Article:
Scientists at Vanderbilt and Yale universities have successfully transplanted most of the "nose" of the mosquito that spreads malaria into frog eggs and fruit flies and are employing these surrogates to combat the spread of the deadly and debilitating disease that afflicts 500 million people.
The research is described in two complimentary papers, one published this week in the early online edition of the Proceedings of the National Academy of Sciences and the other which appeared online Feb. 3 in the journal Nature.
The mosquito's "nose" is centered in its antennae, which are filled with nerve cells covered with special "odorant receptors" that react to different chemical compounds. The insect ORs are comparable to analogous receptors in the human nose and taste buds on the tongue.
"We've successfully expressed about 80 percent of the Anopheles mosquito's odorant receptors in frog's eggs and in the fruit fly antennae," says Laurence Zwiebel, professor of biological sciences at Vanderbilt, whose lab performed the frog egg transplantation. The fruit-fly (Drosophila melanogaster) work was done in the laboratory of John Carlson, Eugene Higgins Professor of Molecular, Cellular and Developmental Biology at Yale.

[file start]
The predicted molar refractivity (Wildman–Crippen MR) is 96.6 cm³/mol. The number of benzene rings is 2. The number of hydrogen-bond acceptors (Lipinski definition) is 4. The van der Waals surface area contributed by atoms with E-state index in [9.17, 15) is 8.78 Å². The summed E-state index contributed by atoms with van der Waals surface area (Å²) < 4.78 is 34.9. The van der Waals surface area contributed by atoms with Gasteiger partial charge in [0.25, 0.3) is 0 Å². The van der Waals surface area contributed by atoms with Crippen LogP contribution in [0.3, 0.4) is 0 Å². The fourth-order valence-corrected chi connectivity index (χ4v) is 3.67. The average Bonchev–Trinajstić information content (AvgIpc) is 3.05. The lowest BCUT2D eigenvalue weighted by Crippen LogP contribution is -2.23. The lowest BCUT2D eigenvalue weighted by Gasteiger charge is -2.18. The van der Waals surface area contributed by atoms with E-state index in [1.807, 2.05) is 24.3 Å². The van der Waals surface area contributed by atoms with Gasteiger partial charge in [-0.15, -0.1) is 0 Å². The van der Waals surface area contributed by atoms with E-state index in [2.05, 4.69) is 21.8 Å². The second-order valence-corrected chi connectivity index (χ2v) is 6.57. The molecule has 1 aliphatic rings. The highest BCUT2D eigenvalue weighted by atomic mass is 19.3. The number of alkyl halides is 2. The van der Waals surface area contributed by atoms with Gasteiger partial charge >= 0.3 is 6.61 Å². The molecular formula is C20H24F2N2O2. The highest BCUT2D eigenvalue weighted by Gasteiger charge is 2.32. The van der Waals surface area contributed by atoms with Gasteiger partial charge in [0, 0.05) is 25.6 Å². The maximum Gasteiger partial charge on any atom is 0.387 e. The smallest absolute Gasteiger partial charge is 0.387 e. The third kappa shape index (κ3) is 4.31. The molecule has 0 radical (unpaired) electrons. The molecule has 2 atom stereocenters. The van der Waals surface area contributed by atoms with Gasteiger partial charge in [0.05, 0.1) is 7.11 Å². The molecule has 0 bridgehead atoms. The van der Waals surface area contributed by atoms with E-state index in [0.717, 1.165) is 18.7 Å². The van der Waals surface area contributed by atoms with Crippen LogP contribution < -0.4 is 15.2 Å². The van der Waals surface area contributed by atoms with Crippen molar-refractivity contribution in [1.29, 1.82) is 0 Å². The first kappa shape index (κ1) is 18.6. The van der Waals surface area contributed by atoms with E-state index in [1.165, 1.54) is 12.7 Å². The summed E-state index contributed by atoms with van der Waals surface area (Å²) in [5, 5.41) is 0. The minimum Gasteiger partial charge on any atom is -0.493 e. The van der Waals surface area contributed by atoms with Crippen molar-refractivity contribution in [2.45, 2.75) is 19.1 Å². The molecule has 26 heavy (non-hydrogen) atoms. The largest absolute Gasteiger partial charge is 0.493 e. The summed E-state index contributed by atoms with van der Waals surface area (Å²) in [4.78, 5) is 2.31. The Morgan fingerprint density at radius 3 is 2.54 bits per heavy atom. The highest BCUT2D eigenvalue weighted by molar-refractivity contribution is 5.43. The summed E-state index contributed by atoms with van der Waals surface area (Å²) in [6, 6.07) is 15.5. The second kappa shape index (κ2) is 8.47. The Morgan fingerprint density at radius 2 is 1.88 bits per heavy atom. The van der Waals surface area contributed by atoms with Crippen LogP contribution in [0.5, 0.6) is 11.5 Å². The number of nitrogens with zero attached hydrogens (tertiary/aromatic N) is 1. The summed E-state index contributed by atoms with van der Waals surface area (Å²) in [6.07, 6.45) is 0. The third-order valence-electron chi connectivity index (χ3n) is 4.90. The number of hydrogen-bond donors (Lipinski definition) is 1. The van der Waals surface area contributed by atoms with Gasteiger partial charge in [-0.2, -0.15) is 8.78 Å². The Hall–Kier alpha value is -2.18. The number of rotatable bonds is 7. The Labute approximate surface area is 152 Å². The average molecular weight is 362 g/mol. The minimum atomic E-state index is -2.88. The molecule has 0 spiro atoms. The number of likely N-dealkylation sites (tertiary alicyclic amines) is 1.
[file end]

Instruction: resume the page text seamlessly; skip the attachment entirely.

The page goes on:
Both accomplishments are part of a five-year project supported by the Grand Challenges in Global Health Initiative funded by the Foundation for NIH through a grant from the Bill & Melinda Gates Foundation with the goal of producing novel ways to inhibit the spread of malaria. Scientists from the Wageningen University in the Netherlands, the African Insect Science for Food and Health Institute in Kenya, Ifakara Health Institute in Tanzania and the Medical Research Council Laboratories in the Gambia are also participating in the project.
Previously, scientists have used frog eggs to study the olfactory receptors of moths, honeybees and fruit flies. DNA that encodes insect receptors are injected into
|Contact: David F. Salisbury|